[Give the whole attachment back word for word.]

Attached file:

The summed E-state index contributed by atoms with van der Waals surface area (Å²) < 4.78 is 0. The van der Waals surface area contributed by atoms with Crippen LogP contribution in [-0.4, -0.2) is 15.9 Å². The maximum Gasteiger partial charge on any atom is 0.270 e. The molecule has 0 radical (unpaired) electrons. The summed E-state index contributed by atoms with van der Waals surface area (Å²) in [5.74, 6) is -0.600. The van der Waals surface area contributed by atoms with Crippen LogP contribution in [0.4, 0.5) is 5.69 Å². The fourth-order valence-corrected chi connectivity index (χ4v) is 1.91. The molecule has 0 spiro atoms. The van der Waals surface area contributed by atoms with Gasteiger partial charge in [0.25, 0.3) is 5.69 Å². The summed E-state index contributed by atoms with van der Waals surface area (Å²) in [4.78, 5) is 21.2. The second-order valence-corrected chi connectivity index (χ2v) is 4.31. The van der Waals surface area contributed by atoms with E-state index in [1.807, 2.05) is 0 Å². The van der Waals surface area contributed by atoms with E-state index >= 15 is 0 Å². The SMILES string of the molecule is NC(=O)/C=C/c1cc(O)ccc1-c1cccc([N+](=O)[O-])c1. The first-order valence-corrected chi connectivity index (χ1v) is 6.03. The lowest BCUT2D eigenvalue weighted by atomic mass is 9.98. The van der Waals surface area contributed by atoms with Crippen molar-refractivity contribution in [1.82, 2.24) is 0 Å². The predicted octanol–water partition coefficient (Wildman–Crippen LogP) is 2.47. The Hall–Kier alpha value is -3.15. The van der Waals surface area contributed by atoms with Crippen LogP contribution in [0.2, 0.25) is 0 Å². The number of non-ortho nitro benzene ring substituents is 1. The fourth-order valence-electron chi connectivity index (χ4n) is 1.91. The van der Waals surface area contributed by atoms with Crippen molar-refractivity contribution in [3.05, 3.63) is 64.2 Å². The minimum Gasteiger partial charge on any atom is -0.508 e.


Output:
The summed E-state index contributed by atoms with van der Waals surface area (Å²) < 4.78 is 0. The van der Waals surface area contributed by atoms with Crippen LogP contribution in [-0.4, -0.2) is 15.9 Å². The maximum Gasteiger partial charge on any atom is 0.270 e. The molecule has 0 radical (unpaired) electrons. The summed E-state index contributed by atoms with van der Waals surface area (Å²) in [5.74, 6) is -0.600. The van der Waals surface area contributed by atoms with Crippen LogP contribution in [0.4, 0.5) is 5.69 Å². The fourth-order valence-corrected chi connectivity index (χ4v) is 1.91. The molecule has 0 spiro atoms. The van der Waals surface area contributed by atoms with Gasteiger partial charge in [0.25, 0.3) is 5.69 Å². The summed E-state index contributed by atoms with van der Waals surface area (Å²) in [4.78, 5) is 21.2. The second-order valence-corrected chi connectivity index (χ2v) is 4.31. The van der Waals surface area contributed by atoms with E-state index in [1.807, 2.05) is 0 Å². The van der Waals surface area contributed by atoms with E-state index >= 15 is 0 Å². The SMILES string of the molecule is NC(=O)/C=C/c1cc(O)ccc1-c1cccc([N+](=O)[O-])c1. The first-order valence-corrected chi connectivity index (χ1v) is 6.03. The lowest BCUT2D eigenvalue weighted by atomic mass is 9.98. The van der Waals surface area contributed by atoms with Crippen molar-refractivity contribution in [1.82, 2.24) is 0 Å². The predicted octanol–water partition coefficient (Wildman–Crippen LogP) is 2.47. The Hall–Kier alpha value is -3.15. The van der Waals surface area contributed by atoms with Crippen LogP contribution in [0.2, 0.25) is 0 Å². The number of non-ortho nitro benzene ring substituents is 1. The fourth-order valence-electron chi connectivity index (χ4n) is 1.91. The van der Waals surface area contributed by atoms with Crippen molar-refractivity contribution in [3.05, 3.63) is 64.2 Å². The minimum Gasteiger partial charge on any atom is -0.508 e.